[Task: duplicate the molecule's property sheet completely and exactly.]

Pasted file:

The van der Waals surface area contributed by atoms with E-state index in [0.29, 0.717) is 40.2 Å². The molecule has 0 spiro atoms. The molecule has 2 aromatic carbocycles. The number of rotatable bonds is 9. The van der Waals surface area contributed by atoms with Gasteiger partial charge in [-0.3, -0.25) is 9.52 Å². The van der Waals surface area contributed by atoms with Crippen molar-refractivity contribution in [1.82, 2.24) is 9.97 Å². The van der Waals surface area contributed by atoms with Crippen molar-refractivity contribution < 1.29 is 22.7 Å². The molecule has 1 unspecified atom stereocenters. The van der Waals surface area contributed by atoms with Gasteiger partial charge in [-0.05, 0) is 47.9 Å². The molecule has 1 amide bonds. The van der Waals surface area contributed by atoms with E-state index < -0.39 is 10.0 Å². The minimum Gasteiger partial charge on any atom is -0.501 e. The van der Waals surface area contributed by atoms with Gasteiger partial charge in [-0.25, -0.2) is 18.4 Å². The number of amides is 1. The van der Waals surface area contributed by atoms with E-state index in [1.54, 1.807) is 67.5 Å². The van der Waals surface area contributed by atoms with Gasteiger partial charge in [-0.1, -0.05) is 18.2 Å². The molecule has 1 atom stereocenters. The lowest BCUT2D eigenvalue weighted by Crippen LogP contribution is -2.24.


The van der Waals surface area contributed by atoms with E-state index in [0.29, 0.717) is 40.2 Å². The molecule has 0 spiro atoms. The molecule has 2 aromatic carbocycles. The number of rotatable bonds is 9. The van der Waals surface area contributed by atoms with Gasteiger partial charge in [-0.3, -0.25) is 9.52 Å². The van der Waals surface area contributed by atoms with Crippen molar-refractivity contribution in [1.82, 2.24) is 9.97 Å². The van der Waals surface area contributed by atoms with Crippen molar-refractivity contribution < 1.29 is 22.7 Å². The molecule has 1 unspecified atom stereocenters. The van der Waals surface area contributed by atoms with Gasteiger partial charge in [-0.05, 0) is 47.9 Å². The molecule has 1 amide bonds. The van der Waals surface area contributed by atoms with E-state index < -0.39 is 10.0 Å². The minimum Gasteiger partial charge on any atom is -0.501 e. The van der Waals surface area contributed by atoms with Gasteiger partial charge in [-0.25, -0.2) is 18.4 Å². The number of amides is 1. The van der Waals surface area contributed by atoms with E-state index in [1.54, 1.807) is 67.5 Å². The van der Waals surface area contributed by atoms with Gasteiger partial charge in [-0.1, -0.05) is 18.2 Å². The molecule has 1 atom stereocenters. The lowest BCUT2D eigenvalue weighted by Crippen LogP contribution is -2.24.